68.
a. Peter claimed not to know nor understand what she was saying, and walked away.
b. He went out onto a porch, and heard a rooster crow.

69-70.
a. The girl came out to the porch, saw Peter again, and told the people around there that he was one of the followers of Jesus.
b. Peter denied it.
c. d. The people there started to pay attention to Peter, noticing his Galilean accent and dialect.

71. Peter began to curse and swear. "I do not know this Man of whom you speak!"

72. See also Luke 22:62 (http://www.biblegateway.com/passage/?search=Luke%2022:62;&version=31;)
a. Even while Peter was swearing and cursing, the rooster crowed again. Luke 22:61 says that Jesus turned and looked at Peter. That is when Peter remembered what the Lord had said to him, that he would deny Jesus. So Peter went out and wept bitterly.


*In what way does Peter's failure encourage you, knowing that he was restored by the Lord later?

This is always challenging, because it seems that we have good intentions, but frequently fail to live up to them. While our failures may not have the impact of Peter's failure in this instance, we can know that Jesus did not abandon Peter, nor will He abandon us for our failings.

I am frequently grateful that the Lord took Peter as one of His inner circle. He is the one who helps us see the weakness of being a human follower of Christ, and the grace that the Lord grants to us all.

Kingsdaughter
Feb 23rd 2008, 02:24 AM
66-67. Peter was in the courtyard of the high priest and he was warming himself by the fire with the servants. One of the servant girls of the high priest came and saw Peter. She looked at him and said," You also were with Jesus of Nazareth."

68. Peter denied it and said," I neither know nor understand what you are saying." He then went out on the porch, and a rooster crowed.

69-70 The servant girl saw him again and said to those who stood by," This is one of them." Peter denied it again. Those who stood by said to Peter again," Surely you are on of them; for you are a Galilean and your speech shows it."

71. I think Peter's response was because he felt guilty and was angry at himself for what he was doing and afraid of being 'found out'.

72. The rooster crowed a second time and Peter remembered what the Lord had said and he thought about it and wept.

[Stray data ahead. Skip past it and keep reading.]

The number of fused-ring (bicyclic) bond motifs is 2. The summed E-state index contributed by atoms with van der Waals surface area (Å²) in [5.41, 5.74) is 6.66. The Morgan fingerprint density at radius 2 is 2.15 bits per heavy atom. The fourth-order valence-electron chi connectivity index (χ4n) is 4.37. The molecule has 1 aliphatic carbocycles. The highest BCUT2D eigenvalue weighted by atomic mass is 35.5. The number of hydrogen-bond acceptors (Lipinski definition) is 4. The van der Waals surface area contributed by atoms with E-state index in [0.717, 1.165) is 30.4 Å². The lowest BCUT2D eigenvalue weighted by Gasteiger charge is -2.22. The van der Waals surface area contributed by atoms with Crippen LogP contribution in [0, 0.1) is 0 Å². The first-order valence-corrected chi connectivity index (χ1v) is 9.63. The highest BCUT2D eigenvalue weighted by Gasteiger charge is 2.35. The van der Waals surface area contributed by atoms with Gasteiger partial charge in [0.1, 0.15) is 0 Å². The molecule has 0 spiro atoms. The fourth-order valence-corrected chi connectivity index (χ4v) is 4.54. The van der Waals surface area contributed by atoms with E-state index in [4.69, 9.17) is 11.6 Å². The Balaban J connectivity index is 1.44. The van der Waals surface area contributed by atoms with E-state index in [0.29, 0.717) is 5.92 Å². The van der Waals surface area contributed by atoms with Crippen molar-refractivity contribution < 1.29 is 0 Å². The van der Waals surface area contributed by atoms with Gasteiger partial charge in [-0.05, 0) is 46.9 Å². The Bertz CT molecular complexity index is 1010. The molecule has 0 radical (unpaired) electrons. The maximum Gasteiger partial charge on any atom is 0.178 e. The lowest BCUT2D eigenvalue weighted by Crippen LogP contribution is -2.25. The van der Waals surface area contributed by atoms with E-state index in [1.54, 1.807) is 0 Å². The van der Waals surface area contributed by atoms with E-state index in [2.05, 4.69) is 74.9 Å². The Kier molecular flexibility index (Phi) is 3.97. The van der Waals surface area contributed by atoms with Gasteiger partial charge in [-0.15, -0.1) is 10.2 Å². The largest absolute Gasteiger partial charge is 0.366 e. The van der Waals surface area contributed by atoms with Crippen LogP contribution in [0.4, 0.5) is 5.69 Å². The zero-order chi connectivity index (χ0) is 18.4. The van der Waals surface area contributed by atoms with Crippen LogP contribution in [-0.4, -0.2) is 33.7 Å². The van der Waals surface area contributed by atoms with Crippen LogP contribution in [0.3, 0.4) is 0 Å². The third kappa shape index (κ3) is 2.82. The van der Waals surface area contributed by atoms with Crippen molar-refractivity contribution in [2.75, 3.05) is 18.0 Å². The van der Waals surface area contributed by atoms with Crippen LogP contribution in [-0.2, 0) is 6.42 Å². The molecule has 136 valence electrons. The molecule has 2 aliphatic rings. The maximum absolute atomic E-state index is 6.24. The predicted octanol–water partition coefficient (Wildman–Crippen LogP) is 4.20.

I think of the many times I've sinned against the LOrd even after becoming His child. I come back to Him in tears because of what I have done and I remember His faithfulness to me and His love. Yes, Peter's story is very encouraging and praise GOd that He is merciful and loving. I praise Him that He is not like us:D...grudge holders:lol: But if we truly repent of our sins and ask for HIs forgiveness, He will forgive our sins and remember them no more:ppI praise you Lord!

Kingsdaughter
Feb 23rd 2008, 05:58 PM
Hello everyone, I won't be posting for a while my sister-in-law died last night and we are making arrangements to fly out to Minnesota. Please pray for us and my husbands mom. I love you all:hug:

RoadWarrior
Feb 23rd 2008, 06:25 PM
Hello everyone, I won't be posting for a while my sister-in-law died last night and we are making arrangements to fly out to Minnesota. Please pray for us and my husbands mom. I love you all:hug:

You will be missed!

Dear Lord, I pray for this family, as they deal with this sad part of life, the loss of a loved one. Please be especially with the mother, it is very hard for a parent to lose a child. Keep Trina and her little family safe as they travel, and let them be a tender expression of your love, mercy and grace in the days ahead. Comfort them all, as only You can. Amen.

:pray:

Tanya~
Feb 23rd 2008, 06:30 PM
Trina, I'm so sorry for your loss! :( May the Lord comfort each of you, especially your mother-in-law, as you go through this time of grieving. :(

Phroggie
Feb 23rd 2008, 08:11 PM
Trina,

tango and I are so very sorry for your loss. Our thoughts and prayers are with you and the rest of the family.:pray: Praying for a safe journey to Minnesota and back.

Love,
Jen & tango:hug::pray:

Tanya~
Feb 25th 2008, 05:32 AM
Next week's study is located here (http://bibleforums.org/showthread.php?p=1551175#post1551175). I received a request to include a link to the new week's thread in the previous thread so the notice comes up in the CP in case they forgot to look for the new thread. :) I hope that makes sense! But I agreed it's a good idea, just making it more convenient for you.

Love and hugs! :hug: